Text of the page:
Shanghai's small investors learn how to play safe
Nick Westra in Shanghai
Shanghai once hummed with news about 'can't miss' stocks. So when retail investor Bobby Zhu heard a tip about an impending mega-merger a few years back, he pumped 100,000 yuan into the market and set his sights on an overnight fortune.
'I was quite keen to make a quick margin,' said Zhu, a 27-year-old who works at a shipping company. 'But the so-called insider news turned out to be just a rumour.'
He finally bailed out of the investment after two months and no news, losing at least 20,000 yuan.
With the current bear market showing no signs of letting up, Zhu has given up on get-rich-quick tips altogether and gone back to the basics of stock picking.
Strolling through a busy shopping district on West Nanjing Road one night, he passed by a major department store packed with customers. Convinced there was enough demand to support the business, he then checked up on the company's financials and later added its stock to his portfolio.
'Fundamentals were useless before because the market moved based on a kind of gaming theory decided by lots of investors,' Zhu says. 'Now when I pick up stocks, I will put a very high weighting on their real businesses.'
He no longer banks on quick pay-offs either. In fact, having patience has made this year's swoon in the China market easier to stomach.
'Two years ago I checked stock prices every day and all the financial news made me very sensitive. But people can stand more losses now and not get so anxious about cashing out,' he says.
Zhu is one of the millions of young Chinese who hoped to cash in on the historic run-up in the stock market a few years ago only to get caught out by a prolonged downturn. Now a more mature investment strategy is taking shape across the border in which portfolio safeguards such as risk management and diversification are attracting an interest that they could never muster during the bull market days.
And that may not be just a byproduct of short-term damage control. Fantasies of striking it rich have become a vestige of a different era for many retail investors, who lost money over the past three years.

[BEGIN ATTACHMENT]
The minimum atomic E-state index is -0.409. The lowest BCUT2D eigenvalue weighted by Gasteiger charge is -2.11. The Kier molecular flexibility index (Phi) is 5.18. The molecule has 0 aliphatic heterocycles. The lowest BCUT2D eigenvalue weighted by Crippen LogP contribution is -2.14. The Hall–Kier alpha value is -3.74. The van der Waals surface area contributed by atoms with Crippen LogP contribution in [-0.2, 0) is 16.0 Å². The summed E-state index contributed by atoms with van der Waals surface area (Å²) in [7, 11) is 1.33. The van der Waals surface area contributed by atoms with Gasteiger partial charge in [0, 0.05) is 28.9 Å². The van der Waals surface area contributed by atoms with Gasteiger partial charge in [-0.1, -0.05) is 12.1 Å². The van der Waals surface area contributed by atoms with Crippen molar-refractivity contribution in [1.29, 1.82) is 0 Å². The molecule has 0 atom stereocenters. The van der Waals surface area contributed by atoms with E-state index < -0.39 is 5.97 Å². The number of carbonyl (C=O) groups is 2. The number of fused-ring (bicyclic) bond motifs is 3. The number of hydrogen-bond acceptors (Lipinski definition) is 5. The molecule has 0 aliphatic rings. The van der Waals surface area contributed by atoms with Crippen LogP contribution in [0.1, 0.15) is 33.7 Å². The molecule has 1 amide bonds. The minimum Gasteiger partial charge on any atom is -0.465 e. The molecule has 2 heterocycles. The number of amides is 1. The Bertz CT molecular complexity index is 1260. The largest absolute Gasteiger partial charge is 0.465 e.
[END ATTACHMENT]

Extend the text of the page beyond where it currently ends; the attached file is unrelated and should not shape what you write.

The roof finally caved in on the Shanghai Composite Index after it zoomed up to a record 6,092 points in October 2007. The benchmark had tripled in value in 11 months to that point only to surrender all of those gains over the ensuing 11 months.
The market bounced back in 2009 amid a series of state-sanctioned stimulus plans but then hit the skids once again. It has been the worst performing major benchmark in the region this year, down 20.9 per cent through September 21.
By contrast, Hong Kong's Hang Seng Index was up 0.6 per cent over that span. The Dow Jones Industrial Average had climbed 3.2 per cent and the FTSE 100 had gained 3 per cent.
Despite the widespread slump, mainland retail investors have still not cashed in their chips. In fact, they have opened 8.9 million new brokerage accounts this year, bringing the total number on the exchanges in Shanghai and Shenzhen up to 146.7 million as of August 27.
Poor market performance has affected investment mentality, however, as investors have been forced to cope with pendulum-like swings of volatility on top of heavy losses. This has pushed short-term punters to the sidelines and forced others to revise their investment time horizons.
William Yu, a 32-year-old area sales supervisor, believes that the worst is over in the market, but he has no intention of dumping all his cash into a few stocks. He sticks to a disciplined monthly investment plan and says he will only make changes to his portfolio every year or two.
'I am not waiting to use the money so I just keep putting it in. It is long-run investing, not gambling.'
On the other hand, Shirley Sun says she typically holds stocks for about a month before selling them. But like Yu she does not speculate on when to buy into the market and instead invests a couple of thousand yuan each month. 'I don't have confidence to invest a big mountain of cash because I don't know where the bottom is,' says Sun, a 31-year-old sales trainer at a major retailer.
Confidence is still shaky across the border as the benchmark index sits near a 1 1/2year low. An ING investor survey showed that sentiment in China in the second quarter dropped the most in the pan-Asia region.
And as investors come to grips with a more gloomy market environment, they have started to consider ways of limiting their losses.